Time change can affect sleep habits

SPRINGFIELD -- Turning back the clocks in preparation for when Standard Time goes into effect at 2 a.m. on Sunday morning, Nov. 7, may be hazardous to your health. Or not.

"Usually a one-hour time difference doesn't have a big effect on a person's sleep habits, but for some it can be more difficult to adjust their biological clock," said Dr. Karin Johnson, a sleep specialist in the Neurology division at Baystate Medical Center.

"As a rule, especially for adults, a one-hour time change should not take more than one day for the body to adjust to the new time," she added.

But the time switch could usher in some nighttime sleep and daytime alertness problems for some in an already sleep-deprived American way of life, especially for those who plan on partying an hour later instead of taking advantage of a little extra shut-eye. And, for some, turning back the clocks may just be a life saver.

A Swedish study reported in the New England Journal of Medicine in 2008 noted that people had slightly fewer heart attacks on the Monday after they set their clocks back and slightly more heart attacks in the days after they set their clocks ahead in the spring. Mondays have been documented as the most dangerous day for heart attacks, partly blamed on the stress of returning to work after a relaxing weekend. The Swedish study suggests that disturbed sleep rhythms may be involved in causing a heart attack and that the extra hour of sleep gained in the fall when turning the clocks back may be protective.

For children, Johnson recommended parents may want to put their children to sleep an hour later, or be ready for them to wake up an hour earlier than they usually do. Or they can gradually prepare them for the change in the clock by waking your child 15 minutes earlier each day approaching the time change.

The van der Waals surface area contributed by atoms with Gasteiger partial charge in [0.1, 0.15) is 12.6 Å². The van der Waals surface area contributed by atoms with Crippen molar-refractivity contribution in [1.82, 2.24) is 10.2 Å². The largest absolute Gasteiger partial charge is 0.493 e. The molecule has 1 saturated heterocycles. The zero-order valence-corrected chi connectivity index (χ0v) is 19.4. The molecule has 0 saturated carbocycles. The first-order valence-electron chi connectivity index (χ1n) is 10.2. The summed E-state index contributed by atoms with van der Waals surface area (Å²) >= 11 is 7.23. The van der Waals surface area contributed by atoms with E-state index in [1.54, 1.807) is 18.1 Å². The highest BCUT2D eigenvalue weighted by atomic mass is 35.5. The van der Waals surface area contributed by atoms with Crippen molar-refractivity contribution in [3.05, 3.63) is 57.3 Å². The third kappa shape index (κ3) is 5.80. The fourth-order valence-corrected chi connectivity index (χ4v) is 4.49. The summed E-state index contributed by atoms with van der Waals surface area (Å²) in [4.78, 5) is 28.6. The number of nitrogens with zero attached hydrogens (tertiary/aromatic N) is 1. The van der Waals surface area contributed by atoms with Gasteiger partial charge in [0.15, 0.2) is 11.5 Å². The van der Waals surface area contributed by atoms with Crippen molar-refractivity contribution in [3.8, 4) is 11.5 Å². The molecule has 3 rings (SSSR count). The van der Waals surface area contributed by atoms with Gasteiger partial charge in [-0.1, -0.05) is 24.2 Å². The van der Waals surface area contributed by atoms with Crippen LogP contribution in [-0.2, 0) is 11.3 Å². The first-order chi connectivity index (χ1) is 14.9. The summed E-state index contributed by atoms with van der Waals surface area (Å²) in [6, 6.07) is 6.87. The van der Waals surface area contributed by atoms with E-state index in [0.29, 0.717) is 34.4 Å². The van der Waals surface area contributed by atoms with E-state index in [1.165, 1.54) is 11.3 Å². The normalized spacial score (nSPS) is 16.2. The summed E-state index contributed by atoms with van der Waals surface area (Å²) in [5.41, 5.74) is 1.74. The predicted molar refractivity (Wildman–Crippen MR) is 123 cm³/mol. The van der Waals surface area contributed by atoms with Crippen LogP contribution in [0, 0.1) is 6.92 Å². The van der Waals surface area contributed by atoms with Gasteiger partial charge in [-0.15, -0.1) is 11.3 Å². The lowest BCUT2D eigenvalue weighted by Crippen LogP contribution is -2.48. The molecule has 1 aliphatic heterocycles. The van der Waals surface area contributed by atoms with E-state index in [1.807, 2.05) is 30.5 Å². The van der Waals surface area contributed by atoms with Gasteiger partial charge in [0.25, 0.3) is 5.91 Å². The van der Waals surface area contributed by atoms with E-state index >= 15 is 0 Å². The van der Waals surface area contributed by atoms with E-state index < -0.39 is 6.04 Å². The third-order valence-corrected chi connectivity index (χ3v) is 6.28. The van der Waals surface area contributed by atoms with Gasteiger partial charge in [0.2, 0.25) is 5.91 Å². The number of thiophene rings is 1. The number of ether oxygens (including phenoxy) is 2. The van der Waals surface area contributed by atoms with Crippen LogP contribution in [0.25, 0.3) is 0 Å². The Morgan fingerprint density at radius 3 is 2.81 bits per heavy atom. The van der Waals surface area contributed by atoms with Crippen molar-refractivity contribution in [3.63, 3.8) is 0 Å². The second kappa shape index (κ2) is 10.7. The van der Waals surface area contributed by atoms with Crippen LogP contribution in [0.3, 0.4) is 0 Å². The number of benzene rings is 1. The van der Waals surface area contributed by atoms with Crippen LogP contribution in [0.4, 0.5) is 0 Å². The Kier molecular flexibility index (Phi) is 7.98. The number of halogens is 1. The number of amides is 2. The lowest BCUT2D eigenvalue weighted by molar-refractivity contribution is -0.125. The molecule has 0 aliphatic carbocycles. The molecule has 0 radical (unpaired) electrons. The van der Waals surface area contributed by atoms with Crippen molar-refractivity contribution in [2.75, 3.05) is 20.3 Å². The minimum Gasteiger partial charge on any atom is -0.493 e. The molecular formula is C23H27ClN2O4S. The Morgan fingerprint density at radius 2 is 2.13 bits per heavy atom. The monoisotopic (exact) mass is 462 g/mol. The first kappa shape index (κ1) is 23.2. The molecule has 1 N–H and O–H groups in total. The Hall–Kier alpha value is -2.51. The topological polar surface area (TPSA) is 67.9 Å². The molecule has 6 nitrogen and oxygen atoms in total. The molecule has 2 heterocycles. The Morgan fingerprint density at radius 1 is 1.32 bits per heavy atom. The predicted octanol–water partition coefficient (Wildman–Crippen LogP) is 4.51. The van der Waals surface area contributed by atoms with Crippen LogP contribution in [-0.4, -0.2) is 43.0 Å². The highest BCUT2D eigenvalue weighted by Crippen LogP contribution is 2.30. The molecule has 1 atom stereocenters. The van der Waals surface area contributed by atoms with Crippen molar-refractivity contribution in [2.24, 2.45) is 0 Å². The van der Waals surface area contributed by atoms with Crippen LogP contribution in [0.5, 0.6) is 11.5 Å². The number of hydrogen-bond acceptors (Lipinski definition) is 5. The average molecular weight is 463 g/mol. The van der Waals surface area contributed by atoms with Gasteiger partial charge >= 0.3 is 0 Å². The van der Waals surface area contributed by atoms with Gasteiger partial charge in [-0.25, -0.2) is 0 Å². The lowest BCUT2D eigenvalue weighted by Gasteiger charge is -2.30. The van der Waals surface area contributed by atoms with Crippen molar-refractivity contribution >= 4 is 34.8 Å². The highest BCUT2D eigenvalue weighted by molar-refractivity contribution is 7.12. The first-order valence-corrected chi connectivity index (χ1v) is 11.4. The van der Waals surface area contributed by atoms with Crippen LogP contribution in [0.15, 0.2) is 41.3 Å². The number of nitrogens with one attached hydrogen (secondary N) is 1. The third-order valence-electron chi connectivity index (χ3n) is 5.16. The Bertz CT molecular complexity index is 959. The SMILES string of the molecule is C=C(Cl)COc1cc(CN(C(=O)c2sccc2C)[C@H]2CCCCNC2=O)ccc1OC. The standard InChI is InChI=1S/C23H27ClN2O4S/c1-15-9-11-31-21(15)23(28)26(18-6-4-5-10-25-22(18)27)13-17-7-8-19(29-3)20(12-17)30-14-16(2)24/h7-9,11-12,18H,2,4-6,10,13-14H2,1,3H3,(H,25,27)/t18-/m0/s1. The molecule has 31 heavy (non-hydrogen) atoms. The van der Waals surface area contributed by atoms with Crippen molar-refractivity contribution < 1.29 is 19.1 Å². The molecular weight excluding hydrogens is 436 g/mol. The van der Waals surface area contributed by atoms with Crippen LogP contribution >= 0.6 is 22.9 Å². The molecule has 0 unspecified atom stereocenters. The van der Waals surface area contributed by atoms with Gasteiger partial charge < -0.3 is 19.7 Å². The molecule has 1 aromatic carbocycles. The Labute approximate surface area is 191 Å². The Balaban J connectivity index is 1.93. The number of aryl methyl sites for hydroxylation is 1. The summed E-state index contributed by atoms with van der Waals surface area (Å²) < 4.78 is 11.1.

Baystate Medical Center's Neurodiagnostics and Sleep Center and the American Academy of Sleep Medicine offer tips to minimize any disruption to your sleep cycle:
  • Do not nap during the day. If you must snooze, limit the time to less than one hour and no later than 3 p.m.

  • Maintain a regular wake-up time, even on weekends.

  • Avoid caffeine, alcohol, nicotine, heavy meals and exercising a few hours before bedtime.

  • Stick to rituals that help you relax before going to bed. This can include such things as a warm bath, a light snack or a few minutes of reading.

  • Don't take your worries to bed.

  • If you can't fall asleep, leave your bedroom and engage in a quiet activity. Return to bed only when you are tired.

  • Keep your bedroom dark, quiet and a little cool.

More than half of all Americans suffer from some form of sleep disorder. For most adults, seven-to-eight hours a night is recommended to achieve good health and optimum performance. It is recommended that children in pre-school sleep between 11-13 hours a night, and school-aged children between 10-11 hours of sleep a night. Teenagers, on average, require about nine or more hours.

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